Coughing is relatively painless, but it can be irritating or distracting to others, and the effort of coughing can leave you feeling achy and fatigued.
- A cough is an action the body takes to get rid of substances that are irritating to the air passages, which carry the air a person breathes in from the nose and mouth to the lungs.
- A cough occurs when cells along the air passages get irritated and trigger a chain of events.
- The result is air in the lungs is forced out under high pressure.
- A person can choose to cough (a voluntary process), or the body may cough on its own (an involuntary process).
There are four distinct types of cough: dry cough, wet cough, croup cough, and whooping cough. It is important to know what type of cough your child has, and what it might mean.
Dry Cough A dry, hacking cough is often caused by an infection of the upper respiratory tract (nose and throat), such as a cold or influenza. This type of cough usually gets worse in a warm room or after the child has gone to bed, but a dry cough may also be an early sign of an infection of the lower respiratory tract, as with bronchitis (the inflammation of the smallest airways in the lungs) or pneumonia (the inflammation of the lung tissue itself). Other causes include asthma, which first appears as a dry nighttime cough, and exposure to cigarette smoke or other similar irritants.
Croup Cough Croup is a disease that causes a harsh, barking, dry cough that can sound similar to a seal barking. Children with croup have a swollen upper trachea, or windpipe; this is usually caused by a viral infection. The swelling, which is beneath the vocal cords, causes the barking cough. A child with croup may make a high-pitched sound, known as stridor, when breathing in.
Wet Cough A wet cough is caused by fluid secretions and mucus found in the lower respiratory tract (windpipe and lungs). Common causes of wet cough include infections and asthma. The coughing removes fluid from the lower respiratory tract.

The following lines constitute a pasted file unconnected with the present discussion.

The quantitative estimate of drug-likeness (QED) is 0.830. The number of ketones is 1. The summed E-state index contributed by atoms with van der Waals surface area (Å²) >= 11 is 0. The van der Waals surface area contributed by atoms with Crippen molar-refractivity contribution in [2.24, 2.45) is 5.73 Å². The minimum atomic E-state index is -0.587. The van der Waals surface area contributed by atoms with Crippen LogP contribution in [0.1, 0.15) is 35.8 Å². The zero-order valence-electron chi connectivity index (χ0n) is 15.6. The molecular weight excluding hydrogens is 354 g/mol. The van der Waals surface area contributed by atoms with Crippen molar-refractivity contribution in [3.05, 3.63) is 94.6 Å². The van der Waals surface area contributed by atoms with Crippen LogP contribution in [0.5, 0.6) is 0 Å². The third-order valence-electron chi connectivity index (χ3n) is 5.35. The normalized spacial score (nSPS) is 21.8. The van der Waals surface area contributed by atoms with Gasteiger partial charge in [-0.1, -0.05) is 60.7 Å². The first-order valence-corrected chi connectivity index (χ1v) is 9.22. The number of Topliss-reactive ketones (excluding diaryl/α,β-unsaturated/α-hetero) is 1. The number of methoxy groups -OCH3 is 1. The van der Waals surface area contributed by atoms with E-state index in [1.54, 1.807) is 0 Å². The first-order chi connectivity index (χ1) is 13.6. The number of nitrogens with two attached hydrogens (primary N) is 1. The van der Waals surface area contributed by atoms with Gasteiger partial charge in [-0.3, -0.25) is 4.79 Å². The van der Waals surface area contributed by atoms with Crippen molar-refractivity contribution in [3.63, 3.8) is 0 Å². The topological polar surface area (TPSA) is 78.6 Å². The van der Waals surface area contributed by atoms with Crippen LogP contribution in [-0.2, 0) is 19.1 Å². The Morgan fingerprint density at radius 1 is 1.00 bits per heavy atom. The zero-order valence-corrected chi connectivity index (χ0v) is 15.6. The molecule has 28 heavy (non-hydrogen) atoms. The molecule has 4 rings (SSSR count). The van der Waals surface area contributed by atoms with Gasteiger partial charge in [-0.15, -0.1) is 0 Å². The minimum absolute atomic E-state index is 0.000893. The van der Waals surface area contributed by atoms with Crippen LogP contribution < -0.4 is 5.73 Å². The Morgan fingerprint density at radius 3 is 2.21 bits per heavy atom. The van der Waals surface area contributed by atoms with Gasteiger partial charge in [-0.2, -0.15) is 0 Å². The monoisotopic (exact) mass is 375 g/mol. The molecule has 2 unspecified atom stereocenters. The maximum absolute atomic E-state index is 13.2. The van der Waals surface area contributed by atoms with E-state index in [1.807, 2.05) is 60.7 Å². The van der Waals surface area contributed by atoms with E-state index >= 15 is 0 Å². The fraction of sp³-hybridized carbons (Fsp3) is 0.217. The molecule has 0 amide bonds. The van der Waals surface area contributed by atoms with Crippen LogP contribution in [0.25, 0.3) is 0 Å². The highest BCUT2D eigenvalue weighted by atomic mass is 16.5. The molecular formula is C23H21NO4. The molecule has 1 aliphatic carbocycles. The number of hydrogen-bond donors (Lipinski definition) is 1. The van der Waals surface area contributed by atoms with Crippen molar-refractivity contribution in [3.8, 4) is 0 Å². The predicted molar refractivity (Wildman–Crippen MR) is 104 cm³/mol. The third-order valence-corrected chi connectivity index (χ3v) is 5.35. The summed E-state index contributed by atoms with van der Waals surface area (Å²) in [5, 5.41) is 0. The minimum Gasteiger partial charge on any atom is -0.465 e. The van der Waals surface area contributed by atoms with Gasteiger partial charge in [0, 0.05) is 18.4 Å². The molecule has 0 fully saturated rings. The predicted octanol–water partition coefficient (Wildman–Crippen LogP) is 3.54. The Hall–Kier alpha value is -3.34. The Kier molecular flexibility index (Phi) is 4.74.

Whooping Cough (also known as pertussis) A child with whooping cough will have symptoms similar to an ordinary cold, but gradually the cough becomes worse, with severe fits of deep, fast coughing, especially at night. The frequent coughing fits are generally a series of 5 to 15 staccato coughs in rapid succession. After coughing, the child will breathe deeply, sometimes making a "whooping" sound. The rapid coughing can lead to breathing problems and the child can look somewhat blue because of the temporary shortage of oxygen.
A dangerous reason for coughing is that something is stuck in the child's throat or windpipe. If your child suddenly starts coughing and seems to have real trouble breathing, or she starts grabbing her throat, there is a small object or a piece of hard food stuck in the windpipe. In children older than 1 year, perform the Heimlich maneuver. Otherwise, call 911 or the doctor immediately if your child:
- Is younger than 1 month old
- Has an obvious breathing disorder that is not due to a blocked nose
- Is having coughing spasms and passing out (loss of consciousness)
- Has started to turn blue around the lips, mouth, and fingernails
- Is coughing up blood
- Is less active than normal
- Is having a seizure
If you are certain that your child is not choking, check to see if other serious symptoms are present. Make an appointment with your doctor today if your child:
- Is vomiting or has chest pains
- Has asthma or an allergic reaction
- Has a sinus infection
- Has had a fever of 100°F or higher for more than 72 hours
- Is between the ages of 1 to 3 months and has been coughing for more than 72 hours
- Has been suffering from increasing or persistent coughing for more than three weeks